“I just try to be who I am without all the labels people try to put on you.”
- The Lady Chablis
Historically too many narratives have been minimized or just left out of our propagated histories. Take a tour where we instead exclusively highlight those underrepresented voices.
We will focus on the lives and accomplishments of black, native, queer, and female residents of Savannah and how they impacted the world around them, in such a way that Savannah as it stands would not exist without each and every one of them.
Rising Voices meets in Franklin Square
- Jane Deveaux, a free black woman who operated the longest-running antebellum clandestine school for black literacy at great risk to herself for 30 years.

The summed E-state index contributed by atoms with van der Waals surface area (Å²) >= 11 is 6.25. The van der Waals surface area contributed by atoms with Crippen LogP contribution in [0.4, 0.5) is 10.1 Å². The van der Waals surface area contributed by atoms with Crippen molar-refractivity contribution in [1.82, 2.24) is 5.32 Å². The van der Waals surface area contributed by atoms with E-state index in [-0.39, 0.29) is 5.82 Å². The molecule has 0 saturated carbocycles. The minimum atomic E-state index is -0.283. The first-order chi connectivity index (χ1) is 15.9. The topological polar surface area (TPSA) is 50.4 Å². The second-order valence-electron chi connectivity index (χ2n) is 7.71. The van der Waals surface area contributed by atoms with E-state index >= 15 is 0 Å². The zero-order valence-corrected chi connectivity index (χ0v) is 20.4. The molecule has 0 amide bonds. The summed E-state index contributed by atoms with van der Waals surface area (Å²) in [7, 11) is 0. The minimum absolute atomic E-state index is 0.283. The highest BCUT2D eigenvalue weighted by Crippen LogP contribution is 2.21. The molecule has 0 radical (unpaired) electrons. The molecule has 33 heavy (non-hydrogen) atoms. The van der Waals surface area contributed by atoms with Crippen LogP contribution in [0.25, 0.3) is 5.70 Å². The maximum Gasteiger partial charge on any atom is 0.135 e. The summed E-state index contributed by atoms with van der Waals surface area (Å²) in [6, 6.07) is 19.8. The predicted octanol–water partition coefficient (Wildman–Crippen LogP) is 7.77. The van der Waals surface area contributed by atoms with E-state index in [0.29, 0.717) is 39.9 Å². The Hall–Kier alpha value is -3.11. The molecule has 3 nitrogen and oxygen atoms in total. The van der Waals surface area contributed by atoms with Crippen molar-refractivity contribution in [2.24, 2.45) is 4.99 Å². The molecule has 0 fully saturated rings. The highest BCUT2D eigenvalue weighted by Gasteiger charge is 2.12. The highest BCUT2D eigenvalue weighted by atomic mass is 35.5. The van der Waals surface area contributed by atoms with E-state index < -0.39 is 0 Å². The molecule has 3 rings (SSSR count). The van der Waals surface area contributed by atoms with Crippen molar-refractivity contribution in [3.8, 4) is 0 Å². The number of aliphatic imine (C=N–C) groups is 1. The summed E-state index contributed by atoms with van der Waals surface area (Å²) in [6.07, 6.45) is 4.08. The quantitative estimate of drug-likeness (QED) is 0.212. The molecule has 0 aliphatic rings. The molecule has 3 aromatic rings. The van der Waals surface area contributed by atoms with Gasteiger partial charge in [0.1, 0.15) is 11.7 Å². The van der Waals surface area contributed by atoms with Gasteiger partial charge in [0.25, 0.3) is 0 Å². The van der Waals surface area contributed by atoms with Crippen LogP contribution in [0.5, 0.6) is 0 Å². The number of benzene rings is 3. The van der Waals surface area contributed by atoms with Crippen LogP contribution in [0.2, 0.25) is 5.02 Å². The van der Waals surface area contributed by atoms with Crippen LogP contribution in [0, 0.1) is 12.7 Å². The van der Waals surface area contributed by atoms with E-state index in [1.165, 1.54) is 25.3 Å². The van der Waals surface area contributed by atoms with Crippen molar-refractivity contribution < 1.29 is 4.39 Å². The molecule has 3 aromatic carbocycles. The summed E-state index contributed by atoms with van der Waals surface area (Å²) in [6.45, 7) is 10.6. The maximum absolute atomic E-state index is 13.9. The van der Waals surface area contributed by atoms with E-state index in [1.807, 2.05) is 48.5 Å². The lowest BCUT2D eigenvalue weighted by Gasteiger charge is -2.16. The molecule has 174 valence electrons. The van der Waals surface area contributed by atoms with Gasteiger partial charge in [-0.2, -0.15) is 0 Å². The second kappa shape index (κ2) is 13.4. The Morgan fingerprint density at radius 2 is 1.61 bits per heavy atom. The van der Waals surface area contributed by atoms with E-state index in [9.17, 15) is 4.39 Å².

- Rev. Garrison Fraizer, the man who led 20 former slaves, freedmen, and pastors in discussions with Sherman, offering the solution that became Field Order 15.
- Coosaponakeesa, or Mary Musgrove, a Creek woman who served as liaison and translator between Oglethorpe and Tomochichi and refused to allow the British to take back the lands she was gifted for her services.
- Jim Williams, a gay antiques restorationist in Savannah, responsible for restoring over 50 homes in our historic district, essentially starting the restoration movement.
- And many many more influential Savannians